Arachnologist of Victoria named Maratus nemo in the paper entitled “Maratus nemo: the latest species of the colorful peacock spider

Meet the latest species of the colorful peacock spider, Maratus nemo.

Those who do not live in Australia might find the place a bit scary with all the extraordinary wildlife living there, such as big spiders that eat possums and trees that can kill using a spider-like venom.

In one week, the country has witnessed a veritable tsunami of funnel-web spiders and the discovery of a new species of the colorful peacock spider that has been named after the popular Disney Pixar Movie, Finding Nemo.

Nemo Found In Australia

According to IFL Science, Maratus nemo was discovered in Mount McIntyre and Nangwarry, South Australia. This new species of peacock spider has the same color as the clownfish which is popularly associated with Nemo in Disney Pixar’s movie.

Also, a surprising fact about them is that their habitats in the wild are mainly in marshy vegetation in wetlands which is a moist choice compared to other species of peacock spiders.

Arachnologist Joseph Schubert of Museums Victoria named and described Maratus nemo in the paper entitled “Maratus nemo: A new wetland species of peacock spider from South Australia (Araneae, Salticidae, Euophryini)” and published the findings in the journal Evolutionary Systematics.

Maratus nemo is about the size of a grain of rice and like all male peacock spiders, males perform a little dance when they are impressing their mate.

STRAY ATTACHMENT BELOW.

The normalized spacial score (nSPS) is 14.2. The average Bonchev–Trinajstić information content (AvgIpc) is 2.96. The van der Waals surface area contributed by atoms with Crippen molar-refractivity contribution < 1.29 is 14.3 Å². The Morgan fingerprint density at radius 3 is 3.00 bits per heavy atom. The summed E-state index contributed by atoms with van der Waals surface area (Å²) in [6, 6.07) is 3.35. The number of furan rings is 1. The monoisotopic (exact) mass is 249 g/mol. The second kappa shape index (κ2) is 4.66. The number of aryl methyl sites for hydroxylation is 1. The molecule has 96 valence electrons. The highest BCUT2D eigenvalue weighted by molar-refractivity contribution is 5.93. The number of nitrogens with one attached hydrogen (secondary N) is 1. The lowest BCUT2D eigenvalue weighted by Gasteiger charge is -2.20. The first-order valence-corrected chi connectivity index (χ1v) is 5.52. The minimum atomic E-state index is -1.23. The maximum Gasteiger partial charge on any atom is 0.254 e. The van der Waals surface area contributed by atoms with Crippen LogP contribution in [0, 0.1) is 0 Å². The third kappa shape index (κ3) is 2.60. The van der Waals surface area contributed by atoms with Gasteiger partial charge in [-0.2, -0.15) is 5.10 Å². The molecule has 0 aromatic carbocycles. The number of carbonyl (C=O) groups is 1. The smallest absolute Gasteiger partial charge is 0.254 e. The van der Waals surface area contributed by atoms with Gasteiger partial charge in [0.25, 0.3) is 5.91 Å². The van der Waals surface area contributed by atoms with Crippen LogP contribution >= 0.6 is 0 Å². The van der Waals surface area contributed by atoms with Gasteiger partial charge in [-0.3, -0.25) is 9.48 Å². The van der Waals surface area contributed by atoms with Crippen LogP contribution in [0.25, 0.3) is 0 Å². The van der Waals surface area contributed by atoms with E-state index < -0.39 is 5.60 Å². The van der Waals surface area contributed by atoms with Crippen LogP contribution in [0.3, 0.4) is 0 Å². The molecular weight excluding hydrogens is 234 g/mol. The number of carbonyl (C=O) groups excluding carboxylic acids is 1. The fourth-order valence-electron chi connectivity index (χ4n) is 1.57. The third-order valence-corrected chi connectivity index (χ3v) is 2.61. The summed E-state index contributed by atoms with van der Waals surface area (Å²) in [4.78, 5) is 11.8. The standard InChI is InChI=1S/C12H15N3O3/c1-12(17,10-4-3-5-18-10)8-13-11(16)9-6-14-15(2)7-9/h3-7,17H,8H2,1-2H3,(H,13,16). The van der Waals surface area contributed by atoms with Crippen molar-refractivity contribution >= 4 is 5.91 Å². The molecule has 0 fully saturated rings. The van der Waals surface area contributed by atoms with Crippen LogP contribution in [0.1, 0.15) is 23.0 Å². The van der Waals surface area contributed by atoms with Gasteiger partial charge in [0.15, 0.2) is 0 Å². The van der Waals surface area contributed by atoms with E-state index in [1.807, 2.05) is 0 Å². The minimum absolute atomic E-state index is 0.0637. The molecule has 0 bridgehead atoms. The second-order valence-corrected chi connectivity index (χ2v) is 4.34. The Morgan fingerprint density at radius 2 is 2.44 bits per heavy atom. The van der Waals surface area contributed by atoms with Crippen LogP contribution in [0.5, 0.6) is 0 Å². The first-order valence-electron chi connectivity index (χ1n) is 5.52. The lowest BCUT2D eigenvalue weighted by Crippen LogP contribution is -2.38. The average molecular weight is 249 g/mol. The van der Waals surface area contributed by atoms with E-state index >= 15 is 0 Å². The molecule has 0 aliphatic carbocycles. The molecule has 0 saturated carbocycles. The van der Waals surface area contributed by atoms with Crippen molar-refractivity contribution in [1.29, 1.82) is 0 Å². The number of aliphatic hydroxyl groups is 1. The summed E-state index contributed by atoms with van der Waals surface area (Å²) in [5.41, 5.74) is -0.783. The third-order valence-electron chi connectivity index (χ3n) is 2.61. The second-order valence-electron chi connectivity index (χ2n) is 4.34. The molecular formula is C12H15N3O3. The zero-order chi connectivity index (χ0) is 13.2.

Citizen Science and Describing Maratus nemo

The new species was first spotted by citizen scientist Sheryl Holliday walking in Mount Gambler. Holliday posted some of the pictures on Facebook where Schubert saw them and reached out to her, 9 News reported.

“He had a plain back but his orangey-red face is what stood out and I hadn’t seen anything like it before, so I knew it had to be a new one,” Holliday said. “The fact that I was doing some fish sampling out at Mount Burr Swamp where I found them, it just fits.”

Holliday then sent the specimens to Schubert for further study who acknowledged the importance and contribution of citizen scientists, such as Holliday, in looking for things that scientists cannot find everywhere at once.

“I’m spending a lot more time in the lab than I usually would and I’m not able to do as much fieldwork as usual,” Schubert said.

Holliday said that the species appear to be quite widespread as she has already seen around 40 of them in three different locations, Museums Victoria reported. She is sure that more of them are in the southeast of South Australia and western Victoria as well.

She added that there was even one time when she was bitten by the peacock spider bug a few years ago when M. nemo first started gaining popularity in social media.

Schubert first discovered his new species of Maratus in 2016 and has since become a renowned arachnologist. His other discoveries include the Starry Night spider, which resembles Van Gogh’s painting.

Originally published at Science Times